Florida professor resurfaces after a record 100 days living underwater
The university professor broke a Guinness World Record and surpassed the initial 73 days, two hours and 34 minutes record set by two people in 2014.
The lodge was submerged beneath 30 feet of water in a Key Largo lagoon.
The diving explorer and medical researcher surpassed the previous mark of 73 days, two hours and 34 minutes set by two Tennessee professors in 2014.
Speaking on his experience underwater, Dr Dituri said: “It was never about the record.
“It was about extending human tolerance for the underwater world and for an isolated, confined, extreme environment.”
After 74 days under the water, Dr Dituri was listed on the Guinness World Records website.
The record-breaking firm said on its website: “The longest time spent living in an underwater fixed habitat is 74 days, and was achieved by Joseph Dituri (USA), who entered Jules’ Undersea Lodge, a steel-and-glass facility anchored at a depth of 9.14m (30 ft) just off the coast of Key Largo, Florida, USA, on 1 March 2023, as verified on 13 May 2023.”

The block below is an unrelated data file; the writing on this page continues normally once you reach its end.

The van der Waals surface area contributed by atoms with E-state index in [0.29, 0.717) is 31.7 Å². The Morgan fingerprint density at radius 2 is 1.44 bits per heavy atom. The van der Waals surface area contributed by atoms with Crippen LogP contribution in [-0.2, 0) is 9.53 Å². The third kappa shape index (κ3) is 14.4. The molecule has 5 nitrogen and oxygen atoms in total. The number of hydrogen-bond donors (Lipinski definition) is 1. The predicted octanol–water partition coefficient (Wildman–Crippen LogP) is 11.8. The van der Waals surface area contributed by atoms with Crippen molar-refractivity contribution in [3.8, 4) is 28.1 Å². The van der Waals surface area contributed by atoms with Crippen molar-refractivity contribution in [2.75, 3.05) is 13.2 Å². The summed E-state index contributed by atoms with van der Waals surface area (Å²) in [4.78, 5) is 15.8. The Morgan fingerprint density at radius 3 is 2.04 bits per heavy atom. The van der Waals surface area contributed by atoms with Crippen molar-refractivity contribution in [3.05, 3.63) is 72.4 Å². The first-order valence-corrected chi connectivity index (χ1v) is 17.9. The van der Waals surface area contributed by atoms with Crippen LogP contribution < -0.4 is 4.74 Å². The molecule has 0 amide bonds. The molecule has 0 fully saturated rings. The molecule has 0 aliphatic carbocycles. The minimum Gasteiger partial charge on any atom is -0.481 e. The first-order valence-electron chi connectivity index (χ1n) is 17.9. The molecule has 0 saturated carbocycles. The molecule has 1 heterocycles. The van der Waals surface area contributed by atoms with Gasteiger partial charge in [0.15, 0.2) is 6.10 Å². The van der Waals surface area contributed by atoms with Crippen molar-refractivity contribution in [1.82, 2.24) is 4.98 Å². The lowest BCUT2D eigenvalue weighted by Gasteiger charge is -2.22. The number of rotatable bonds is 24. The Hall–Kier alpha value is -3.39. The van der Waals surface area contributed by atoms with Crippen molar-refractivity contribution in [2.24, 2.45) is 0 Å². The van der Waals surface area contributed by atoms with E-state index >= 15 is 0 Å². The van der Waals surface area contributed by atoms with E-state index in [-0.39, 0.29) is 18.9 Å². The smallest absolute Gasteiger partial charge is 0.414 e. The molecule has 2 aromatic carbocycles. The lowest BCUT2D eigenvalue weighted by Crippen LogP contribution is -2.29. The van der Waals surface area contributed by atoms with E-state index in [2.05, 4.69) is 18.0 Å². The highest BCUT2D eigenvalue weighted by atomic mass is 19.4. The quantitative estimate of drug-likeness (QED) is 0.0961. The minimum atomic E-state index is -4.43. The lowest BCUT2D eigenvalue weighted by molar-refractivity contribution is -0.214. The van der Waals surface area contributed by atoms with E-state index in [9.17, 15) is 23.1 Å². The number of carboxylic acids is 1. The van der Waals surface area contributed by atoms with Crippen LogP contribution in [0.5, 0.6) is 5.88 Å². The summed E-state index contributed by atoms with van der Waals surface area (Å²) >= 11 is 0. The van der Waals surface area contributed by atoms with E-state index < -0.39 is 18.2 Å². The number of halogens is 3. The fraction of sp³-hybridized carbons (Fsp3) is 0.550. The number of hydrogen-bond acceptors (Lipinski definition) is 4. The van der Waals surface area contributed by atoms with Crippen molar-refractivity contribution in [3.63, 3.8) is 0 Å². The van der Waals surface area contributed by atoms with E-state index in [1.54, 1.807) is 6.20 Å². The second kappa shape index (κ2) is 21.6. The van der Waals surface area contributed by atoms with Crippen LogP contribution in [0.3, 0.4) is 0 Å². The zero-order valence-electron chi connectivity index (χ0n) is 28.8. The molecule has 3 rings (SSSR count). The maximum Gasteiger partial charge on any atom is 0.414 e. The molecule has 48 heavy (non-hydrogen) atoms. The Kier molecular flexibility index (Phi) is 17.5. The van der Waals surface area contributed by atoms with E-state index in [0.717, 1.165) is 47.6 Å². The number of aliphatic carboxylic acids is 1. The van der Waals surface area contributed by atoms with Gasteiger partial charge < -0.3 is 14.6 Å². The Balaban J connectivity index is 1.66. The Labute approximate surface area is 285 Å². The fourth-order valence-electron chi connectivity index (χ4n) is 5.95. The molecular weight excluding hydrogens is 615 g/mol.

Now Dr Dituri has hit 100 days, the Marine Resources Development Foundation, which owns the lodge, will ask Guinness to certify the milestone.
Dr Dituri’s record-breaking mission, dubbed Project Neptune 100, was organised by the foundation.
Unlike a submarine, which uses technology to keep the inside pressure about the same as at the surface, the lodge’s interior is set to match the higher pressure found underwater.
Project Neptune is a long-term study which looks at the physiological and psychological effects of compressors on the human body, and it uses “the uniqueness of the mission and location to bring more awareness of current marine research and the importance of conservation of our ocean’s resources and processes.”